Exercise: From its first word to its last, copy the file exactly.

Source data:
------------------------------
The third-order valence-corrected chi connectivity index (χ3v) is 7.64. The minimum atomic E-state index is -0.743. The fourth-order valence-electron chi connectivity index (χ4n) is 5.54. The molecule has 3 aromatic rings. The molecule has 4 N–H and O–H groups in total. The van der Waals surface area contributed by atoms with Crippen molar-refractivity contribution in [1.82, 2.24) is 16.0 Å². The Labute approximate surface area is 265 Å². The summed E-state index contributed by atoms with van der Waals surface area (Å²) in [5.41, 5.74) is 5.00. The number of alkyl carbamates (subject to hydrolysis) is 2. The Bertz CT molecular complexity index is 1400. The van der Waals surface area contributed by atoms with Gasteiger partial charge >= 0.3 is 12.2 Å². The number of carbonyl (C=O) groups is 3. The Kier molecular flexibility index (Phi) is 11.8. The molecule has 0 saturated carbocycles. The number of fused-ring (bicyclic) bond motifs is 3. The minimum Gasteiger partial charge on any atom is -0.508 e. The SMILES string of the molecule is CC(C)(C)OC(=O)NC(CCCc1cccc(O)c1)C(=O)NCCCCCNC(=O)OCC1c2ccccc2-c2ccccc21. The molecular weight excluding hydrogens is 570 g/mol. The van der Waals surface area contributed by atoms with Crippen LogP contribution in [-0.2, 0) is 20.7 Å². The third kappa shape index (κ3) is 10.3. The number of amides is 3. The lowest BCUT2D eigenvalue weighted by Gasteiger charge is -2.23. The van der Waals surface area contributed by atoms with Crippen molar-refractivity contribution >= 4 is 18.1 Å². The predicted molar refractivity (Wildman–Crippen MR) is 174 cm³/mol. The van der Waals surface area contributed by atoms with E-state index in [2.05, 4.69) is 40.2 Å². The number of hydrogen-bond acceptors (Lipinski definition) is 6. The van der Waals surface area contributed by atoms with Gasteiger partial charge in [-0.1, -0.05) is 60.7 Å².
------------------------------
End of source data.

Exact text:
The third-order valence-corrected chi connectivity index (χ3v) is 7.64. The minimum atomic E-state index is -0.743. The fourth-order valence-electron chi connectivity index (χ4n) is 5.54. The molecule has 3 aromatic rings. The molecule has 4 N–H and O–H groups in total. The van der Waals surface area contributed by atoms with Crippen molar-refractivity contribution in [1.82, 2.24) is 16.0 Å². The Labute approximate surface area is 265 Å². The summed E-state index contributed by atoms with van der Waals surface area (Å²) in [5.41, 5.74) is 5.00. The number of alkyl carbamates (subject to hydrolysis) is 2. The Bertz CT molecular complexity index is 1400. The van der Waals surface area contributed by atoms with Gasteiger partial charge >= 0.3 is 12.2 Å². The number of carbonyl (C=O) groups is 3. The Kier molecular flexibility index (Phi) is 11.8. The molecule has 0 saturated carbocycles. The number of fused-ring (bicyclic) bond motifs is 3. The minimum Gasteiger partial charge on any atom is -0.508 e. The SMILES string of the molecule is CC(C)(C)OC(=O)NC(CCCc1cccc(O)c1)C(=O)NCCCCCNC(=O)OCC1c2ccccc2-c2ccccc21. The molecular weight excluding hydrogens is 570 g/mol. The van der Waals surface area contributed by atoms with Crippen LogP contribution in [-0.2, 0) is 20.7 Å². The third kappa shape index (κ3) is 10.3. The number of amides is 3. The lowest BCUT2D eigenvalue weighted by Gasteiger charge is -2.23. The van der Waals surface area contributed by atoms with Crippen molar-refractivity contribution >= 4 is 18.1 Å². The predicted molar refractivity (Wildman–Crippen MR) is 174 cm³/mol. The van der Waals surface area contributed by atoms with E-state index in [2.05, 4.69) is 40.2 Å². The number of hydrogen-bond acceptors (Lipinski definition) is 6. The van der Waals surface area contributed by atoms with Gasteiger partial charge in [-0.1, -0.05) is 60.7 Å².